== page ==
After severe burns, Jay Leno leaves the hospital for a ‘wonderful’ Thanksgiving dinner.
“A lot of my friends have been having their hands full,” Leno joked at the start of the Thanksgiving episode of his ABC sitcom Last Man Standing.
Fourteen years later, the comedian is an Oscar-winning star. His characters are now household names.
But his initial reaction to the pain of his very own hospital stays has been so different, he’s not sure if it’s the result of seeing people die or if he truly is more in tune with the human condition.
“I was in a lot of pain,” Leno says. “I wasn’t able to walk as much as I wanted to. I was losing weight. So when I started doing public speaking, I thought, ‘Why don’t I just say I’m a terrible person?”
Jay Leno at the 2013 Academy Awards.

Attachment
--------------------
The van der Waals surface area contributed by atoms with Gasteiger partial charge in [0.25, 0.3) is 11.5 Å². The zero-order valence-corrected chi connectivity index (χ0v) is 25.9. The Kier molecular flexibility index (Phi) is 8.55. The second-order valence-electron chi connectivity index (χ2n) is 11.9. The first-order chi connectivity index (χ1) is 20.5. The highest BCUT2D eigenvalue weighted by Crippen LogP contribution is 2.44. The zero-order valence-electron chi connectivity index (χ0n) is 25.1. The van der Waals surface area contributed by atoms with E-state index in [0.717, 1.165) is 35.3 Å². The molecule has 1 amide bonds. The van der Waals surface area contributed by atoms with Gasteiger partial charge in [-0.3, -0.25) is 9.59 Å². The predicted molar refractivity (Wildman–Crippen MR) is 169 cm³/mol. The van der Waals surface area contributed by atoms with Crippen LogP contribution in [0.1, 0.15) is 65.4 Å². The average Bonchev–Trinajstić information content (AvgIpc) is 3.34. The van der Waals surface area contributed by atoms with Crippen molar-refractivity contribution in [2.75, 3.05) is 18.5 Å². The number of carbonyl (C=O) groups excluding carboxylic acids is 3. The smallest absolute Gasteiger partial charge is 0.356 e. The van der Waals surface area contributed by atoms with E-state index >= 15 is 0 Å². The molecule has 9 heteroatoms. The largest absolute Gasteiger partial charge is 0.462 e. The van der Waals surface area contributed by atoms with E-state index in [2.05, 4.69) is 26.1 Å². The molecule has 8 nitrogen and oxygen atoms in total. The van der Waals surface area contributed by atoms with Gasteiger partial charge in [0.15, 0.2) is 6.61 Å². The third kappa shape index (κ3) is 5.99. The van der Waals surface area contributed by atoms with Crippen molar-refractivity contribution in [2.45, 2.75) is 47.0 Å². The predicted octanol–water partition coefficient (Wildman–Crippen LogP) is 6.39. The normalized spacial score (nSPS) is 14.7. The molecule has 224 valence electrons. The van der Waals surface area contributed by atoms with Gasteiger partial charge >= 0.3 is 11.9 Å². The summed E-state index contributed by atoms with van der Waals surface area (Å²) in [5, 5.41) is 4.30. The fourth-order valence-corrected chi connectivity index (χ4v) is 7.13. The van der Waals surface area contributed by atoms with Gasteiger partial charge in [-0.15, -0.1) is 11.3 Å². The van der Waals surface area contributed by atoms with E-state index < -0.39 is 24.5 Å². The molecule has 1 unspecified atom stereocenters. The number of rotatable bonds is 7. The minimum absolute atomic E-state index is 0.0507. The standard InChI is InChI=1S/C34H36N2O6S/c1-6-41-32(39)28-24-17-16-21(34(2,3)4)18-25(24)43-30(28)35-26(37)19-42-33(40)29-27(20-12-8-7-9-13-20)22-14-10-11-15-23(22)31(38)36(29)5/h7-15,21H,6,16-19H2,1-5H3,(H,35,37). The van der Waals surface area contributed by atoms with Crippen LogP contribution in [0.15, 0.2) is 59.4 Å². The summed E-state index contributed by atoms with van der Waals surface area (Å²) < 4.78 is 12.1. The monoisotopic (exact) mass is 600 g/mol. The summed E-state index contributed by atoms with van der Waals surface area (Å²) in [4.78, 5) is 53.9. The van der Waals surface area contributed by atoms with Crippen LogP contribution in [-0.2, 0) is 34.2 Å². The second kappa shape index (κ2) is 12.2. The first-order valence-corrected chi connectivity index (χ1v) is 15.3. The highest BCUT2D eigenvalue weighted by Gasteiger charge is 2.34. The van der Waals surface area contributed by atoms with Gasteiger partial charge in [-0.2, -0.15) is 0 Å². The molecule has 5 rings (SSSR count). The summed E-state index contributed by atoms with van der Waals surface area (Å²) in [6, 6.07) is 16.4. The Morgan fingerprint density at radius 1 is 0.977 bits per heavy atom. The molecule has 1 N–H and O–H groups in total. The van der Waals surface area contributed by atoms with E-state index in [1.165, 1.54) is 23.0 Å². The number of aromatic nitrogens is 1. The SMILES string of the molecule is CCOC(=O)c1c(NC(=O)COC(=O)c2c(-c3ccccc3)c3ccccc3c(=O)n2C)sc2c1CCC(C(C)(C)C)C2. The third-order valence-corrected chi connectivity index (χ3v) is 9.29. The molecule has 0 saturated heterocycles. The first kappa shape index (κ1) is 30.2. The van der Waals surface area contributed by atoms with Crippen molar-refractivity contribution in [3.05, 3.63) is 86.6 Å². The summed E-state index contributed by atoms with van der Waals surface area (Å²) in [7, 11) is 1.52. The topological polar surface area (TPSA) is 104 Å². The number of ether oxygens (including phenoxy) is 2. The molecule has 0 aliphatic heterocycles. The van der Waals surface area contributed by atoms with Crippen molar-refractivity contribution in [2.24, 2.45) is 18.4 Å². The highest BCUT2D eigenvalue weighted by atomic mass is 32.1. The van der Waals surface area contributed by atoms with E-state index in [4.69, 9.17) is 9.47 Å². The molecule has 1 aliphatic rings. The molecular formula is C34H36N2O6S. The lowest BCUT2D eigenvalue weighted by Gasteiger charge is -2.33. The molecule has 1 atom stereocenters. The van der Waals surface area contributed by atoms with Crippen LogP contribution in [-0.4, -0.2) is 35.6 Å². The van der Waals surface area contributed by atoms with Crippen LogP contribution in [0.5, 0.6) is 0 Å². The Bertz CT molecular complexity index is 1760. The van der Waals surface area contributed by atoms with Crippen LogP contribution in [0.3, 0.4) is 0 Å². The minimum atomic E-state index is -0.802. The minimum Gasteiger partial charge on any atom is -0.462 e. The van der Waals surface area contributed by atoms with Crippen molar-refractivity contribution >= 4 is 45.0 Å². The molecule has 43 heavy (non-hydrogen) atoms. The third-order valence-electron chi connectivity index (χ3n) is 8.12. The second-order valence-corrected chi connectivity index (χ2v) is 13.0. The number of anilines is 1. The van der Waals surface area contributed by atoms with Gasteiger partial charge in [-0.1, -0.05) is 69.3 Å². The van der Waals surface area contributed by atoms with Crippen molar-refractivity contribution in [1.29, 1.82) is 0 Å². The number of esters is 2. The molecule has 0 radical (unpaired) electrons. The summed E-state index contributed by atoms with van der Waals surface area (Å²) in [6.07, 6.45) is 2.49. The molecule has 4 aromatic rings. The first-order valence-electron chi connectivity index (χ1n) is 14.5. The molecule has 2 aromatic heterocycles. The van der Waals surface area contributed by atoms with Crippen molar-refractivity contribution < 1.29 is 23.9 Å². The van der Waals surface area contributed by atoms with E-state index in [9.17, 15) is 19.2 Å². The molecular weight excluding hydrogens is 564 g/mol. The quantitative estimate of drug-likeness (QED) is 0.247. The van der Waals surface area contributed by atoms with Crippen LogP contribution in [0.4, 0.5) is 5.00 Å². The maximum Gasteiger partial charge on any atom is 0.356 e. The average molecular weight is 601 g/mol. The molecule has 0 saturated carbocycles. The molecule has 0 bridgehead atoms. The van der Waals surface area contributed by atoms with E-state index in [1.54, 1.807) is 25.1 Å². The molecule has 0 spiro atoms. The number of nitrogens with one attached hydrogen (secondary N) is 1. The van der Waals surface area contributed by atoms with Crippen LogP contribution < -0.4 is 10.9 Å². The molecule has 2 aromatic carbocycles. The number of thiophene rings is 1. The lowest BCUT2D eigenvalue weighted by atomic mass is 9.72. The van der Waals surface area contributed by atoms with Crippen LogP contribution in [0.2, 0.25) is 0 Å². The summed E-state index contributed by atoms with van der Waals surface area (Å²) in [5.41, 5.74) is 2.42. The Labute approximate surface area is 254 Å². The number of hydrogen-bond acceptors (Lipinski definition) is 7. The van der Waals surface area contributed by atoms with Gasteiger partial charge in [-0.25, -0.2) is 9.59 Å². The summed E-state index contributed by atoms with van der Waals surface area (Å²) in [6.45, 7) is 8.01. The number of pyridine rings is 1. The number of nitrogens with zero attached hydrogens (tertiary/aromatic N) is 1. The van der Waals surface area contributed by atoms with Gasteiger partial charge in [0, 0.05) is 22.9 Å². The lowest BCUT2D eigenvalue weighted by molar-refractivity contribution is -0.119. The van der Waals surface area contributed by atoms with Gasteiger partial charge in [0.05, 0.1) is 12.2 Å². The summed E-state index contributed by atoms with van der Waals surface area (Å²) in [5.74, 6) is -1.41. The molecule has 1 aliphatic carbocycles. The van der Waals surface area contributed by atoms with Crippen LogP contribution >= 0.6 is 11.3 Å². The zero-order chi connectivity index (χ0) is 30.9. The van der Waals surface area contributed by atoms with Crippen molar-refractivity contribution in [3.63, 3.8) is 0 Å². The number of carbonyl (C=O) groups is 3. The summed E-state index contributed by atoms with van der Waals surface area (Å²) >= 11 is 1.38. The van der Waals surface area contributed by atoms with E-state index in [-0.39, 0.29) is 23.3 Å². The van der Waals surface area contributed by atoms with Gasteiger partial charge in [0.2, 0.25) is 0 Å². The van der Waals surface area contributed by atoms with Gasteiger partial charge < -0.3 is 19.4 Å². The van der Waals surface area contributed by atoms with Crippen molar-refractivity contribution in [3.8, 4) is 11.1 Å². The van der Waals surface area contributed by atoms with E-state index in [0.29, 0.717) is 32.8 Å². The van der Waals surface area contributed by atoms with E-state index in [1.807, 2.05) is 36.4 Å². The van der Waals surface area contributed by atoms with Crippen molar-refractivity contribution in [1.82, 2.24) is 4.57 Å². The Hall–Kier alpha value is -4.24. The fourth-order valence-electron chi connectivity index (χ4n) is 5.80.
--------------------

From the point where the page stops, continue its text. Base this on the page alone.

Photo: Alberto E. Rodriguez/Getty Images
Leno says he doesn’t always appreciate how he’s gotten so lucky.
Leno recently took part in a Q&A session with Oprah Winfrey in Los Angeles. It was his first public comment about his health since that Thanksgiving night at Cedars-Sinai in 2010.
Here’s what he had to say, with some context:
What has your health been like these last few years, and the effect that it’s had on your work?
I’ve had issues with my weight for years and years. And my body fat level is up. I’m much skinnier, much fatter.
How has it affected your performance — both onstage and in the movies?
It made me feel uncomfortable. I didn’t know what to expect.
I would be in a film, and people in the audience would get mad, which made me uncomfortable.
But once I started looking into it, I saw a lot of positive things.
And what about the health issues in the last few years?
The health problems I had have made me stronger. I’m more in tune with my body and my body now.
So the fact that I was the recipient of an Emmy and an Oscar and an Emmy nomination, and all of the other accolades, doesn’t necessarily mean